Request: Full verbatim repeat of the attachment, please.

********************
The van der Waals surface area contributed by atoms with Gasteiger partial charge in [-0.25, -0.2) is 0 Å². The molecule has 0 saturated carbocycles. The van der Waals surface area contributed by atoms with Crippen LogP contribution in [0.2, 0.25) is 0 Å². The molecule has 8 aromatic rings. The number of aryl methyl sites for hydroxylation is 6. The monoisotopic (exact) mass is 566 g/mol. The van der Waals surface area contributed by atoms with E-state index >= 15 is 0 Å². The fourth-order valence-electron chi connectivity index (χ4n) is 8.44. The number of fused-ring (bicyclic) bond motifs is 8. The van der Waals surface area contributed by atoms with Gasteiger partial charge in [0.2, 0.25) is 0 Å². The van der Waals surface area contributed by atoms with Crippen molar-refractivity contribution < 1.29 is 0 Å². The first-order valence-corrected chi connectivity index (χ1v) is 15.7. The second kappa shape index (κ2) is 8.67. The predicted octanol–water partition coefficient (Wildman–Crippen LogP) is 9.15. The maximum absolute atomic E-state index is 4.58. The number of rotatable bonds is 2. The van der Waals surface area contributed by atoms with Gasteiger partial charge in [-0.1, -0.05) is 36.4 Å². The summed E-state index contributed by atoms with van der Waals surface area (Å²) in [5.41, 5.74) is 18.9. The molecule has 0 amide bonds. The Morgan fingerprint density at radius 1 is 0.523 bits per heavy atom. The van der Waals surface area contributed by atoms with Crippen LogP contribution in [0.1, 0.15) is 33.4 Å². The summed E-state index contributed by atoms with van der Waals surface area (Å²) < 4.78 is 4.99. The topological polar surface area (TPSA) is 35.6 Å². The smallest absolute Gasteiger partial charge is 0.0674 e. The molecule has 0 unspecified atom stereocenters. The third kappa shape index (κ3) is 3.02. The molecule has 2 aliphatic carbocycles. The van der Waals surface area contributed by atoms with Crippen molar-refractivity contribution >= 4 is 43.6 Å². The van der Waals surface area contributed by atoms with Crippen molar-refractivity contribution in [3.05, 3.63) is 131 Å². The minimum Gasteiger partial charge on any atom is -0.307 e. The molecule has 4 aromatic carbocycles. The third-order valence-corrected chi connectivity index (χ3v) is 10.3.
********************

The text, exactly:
The van der Waals surface area contributed by atoms with Gasteiger partial charge in [-0.25, -0.2) is 0 Å². The molecule has 0 saturated carbocycles. The van der Waals surface area contributed by atoms with Crippen LogP contribution in [0.2, 0.25) is 0 Å². The molecule has 8 aromatic rings. The number of aryl methyl sites for hydroxylation is 6. The monoisotopic (exact) mass is 566 g/mol. The van der Waals surface area contributed by atoms with E-state index >= 15 is 0 Å². The fourth-order valence-electron chi connectivity index (χ4n) is 8.44. The number of fused-ring (bicyclic) bond motifs is 8. The van der Waals surface area contributed by atoms with Gasteiger partial charge in [0.2, 0.25) is 0 Å². The van der Waals surface area contributed by atoms with Crippen molar-refractivity contribution < 1.29 is 0 Å². The first-order valence-corrected chi connectivity index (χ1v) is 15.7. The second kappa shape index (κ2) is 8.67. The predicted octanol–water partition coefficient (Wildman–Crippen LogP) is 9.15. The maximum absolute atomic E-state index is 4.58. The number of rotatable bonds is 2. The van der Waals surface area contributed by atoms with Gasteiger partial charge in [-0.1, -0.05) is 36.4 Å². The summed E-state index contributed by atoms with van der Waals surface area (Å²) in [5.41, 5.74) is 18.9. The molecule has 0 amide bonds. The Morgan fingerprint density at radius 1 is 0.523 bits per heavy atom. The van der Waals surface area contributed by atoms with Crippen LogP contribution in [0.1, 0.15) is 33.4 Å². The summed E-state index contributed by atoms with van der Waals surface area (Å²) < 4.78 is 4.99. The topological polar surface area (TPSA) is 35.6 Å². The smallest absolute Gasteiger partial charge is 0.0674 e. The molecule has 0 unspecified atom stereocenters. The third kappa shape index (κ3) is 3.02. The molecule has 2 aliphatic carbocycles. The van der Waals surface area contributed by atoms with Crippen molar-refractivity contribution >= 4 is 43.6 Å². The van der Waals surface area contributed by atoms with Crippen molar-refractivity contribution in [3.05, 3.63) is 131 Å². The minimum Gasteiger partial charge on any atom is -0.307 e. The molecule has 4 aromatic carbocycles. The third-order valence-corrected chi connectivity index (χ3v) is 10.3.